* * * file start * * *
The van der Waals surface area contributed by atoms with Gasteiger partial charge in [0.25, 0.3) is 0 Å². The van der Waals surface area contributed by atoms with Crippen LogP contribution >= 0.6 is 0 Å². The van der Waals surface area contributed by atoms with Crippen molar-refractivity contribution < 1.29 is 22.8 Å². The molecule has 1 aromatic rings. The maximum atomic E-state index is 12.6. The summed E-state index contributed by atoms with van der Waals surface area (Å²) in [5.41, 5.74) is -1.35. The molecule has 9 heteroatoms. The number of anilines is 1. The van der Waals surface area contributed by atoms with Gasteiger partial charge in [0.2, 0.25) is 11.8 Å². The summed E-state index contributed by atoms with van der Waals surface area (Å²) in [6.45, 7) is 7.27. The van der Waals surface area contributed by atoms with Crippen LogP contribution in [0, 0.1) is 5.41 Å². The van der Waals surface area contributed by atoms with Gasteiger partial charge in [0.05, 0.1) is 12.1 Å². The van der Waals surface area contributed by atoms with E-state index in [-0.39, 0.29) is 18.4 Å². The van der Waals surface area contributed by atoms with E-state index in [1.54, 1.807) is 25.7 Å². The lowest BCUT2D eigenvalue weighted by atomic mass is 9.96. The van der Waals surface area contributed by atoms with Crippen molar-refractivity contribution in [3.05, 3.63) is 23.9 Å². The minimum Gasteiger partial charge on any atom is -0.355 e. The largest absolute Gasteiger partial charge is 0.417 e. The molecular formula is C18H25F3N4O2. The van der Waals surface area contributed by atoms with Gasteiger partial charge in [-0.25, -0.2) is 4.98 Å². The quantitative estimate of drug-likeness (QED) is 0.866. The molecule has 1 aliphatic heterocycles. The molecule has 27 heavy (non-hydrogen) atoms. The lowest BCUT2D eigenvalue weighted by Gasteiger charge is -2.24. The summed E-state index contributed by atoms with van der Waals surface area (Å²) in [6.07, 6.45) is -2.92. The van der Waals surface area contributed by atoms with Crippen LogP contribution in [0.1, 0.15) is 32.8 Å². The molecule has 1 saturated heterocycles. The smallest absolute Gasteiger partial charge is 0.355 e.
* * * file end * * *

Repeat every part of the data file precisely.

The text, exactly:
The van der Waals surface area contributed by atoms with Gasteiger partial charge in [0.25, 0.3) is 0 Å². The van der Waals surface area contributed by atoms with Crippen LogP contribution >= 0.6 is 0 Å². The van der Waals surface area contributed by atoms with Crippen molar-refractivity contribution < 1.29 is 22.8 Å². The molecule has 1 aromatic rings. The maximum atomic E-state index is 12.6. The summed E-state index contributed by atoms with van der Waals surface area (Å²) in [5.41, 5.74) is -1.35. The molecule has 9 heteroatoms. The number of anilines is 1. The van der Waals surface area contributed by atoms with Gasteiger partial charge in [0.2, 0.25) is 11.8 Å². The summed E-state index contributed by atoms with van der Waals surface area (Å²) in [6.45, 7) is 7.27. The van der Waals surface area contributed by atoms with Crippen LogP contribution in [0, 0.1) is 5.41 Å². The van der Waals surface area contributed by atoms with Gasteiger partial charge in [0.05, 0.1) is 12.1 Å². The van der Waals surface area contributed by atoms with E-state index in [-0.39, 0.29) is 18.4 Å². The van der Waals surface area contributed by atoms with E-state index in [1.54, 1.807) is 25.7 Å². The lowest BCUT2D eigenvalue weighted by atomic mass is 9.96. The van der Waals surface area contributed by atoms with Crippen molar-refractivity contribution in [3.05, 3.63) is 23.9 Å². The minimum Gasteiger partial charge on any atom is -0.355 e. The largest absolute Gasteiger partial charge is 0.417 e. The molecular formula is C18H25F3N4O2. The van der Waals surface area contributed by atoms with Gasteiger partial charge in [-0.25, -0.2) is 4.98 Å². The quantitative estimate of drug-likeness (QED) is 0.866. The molecule has 1 aliphatic heterocycles. The molecule has 27 heavy (non-hydrogen) atoms. The lowest BCUT2D eigenvalue weighted by Gasteiger charge is -2.24. The summed E-state index contributed by atoms with van der Waals surface area (Å²) in [6.07, 6.45) is -2.92. The van der Waals surface area contributed by atoms with Crippen LogP contribution in [0.1, 0.15) is 32.8 Å². The molecule has 1 saturated heterocycles. The smallest absolute Gasteiger partial charge is 0.355 e.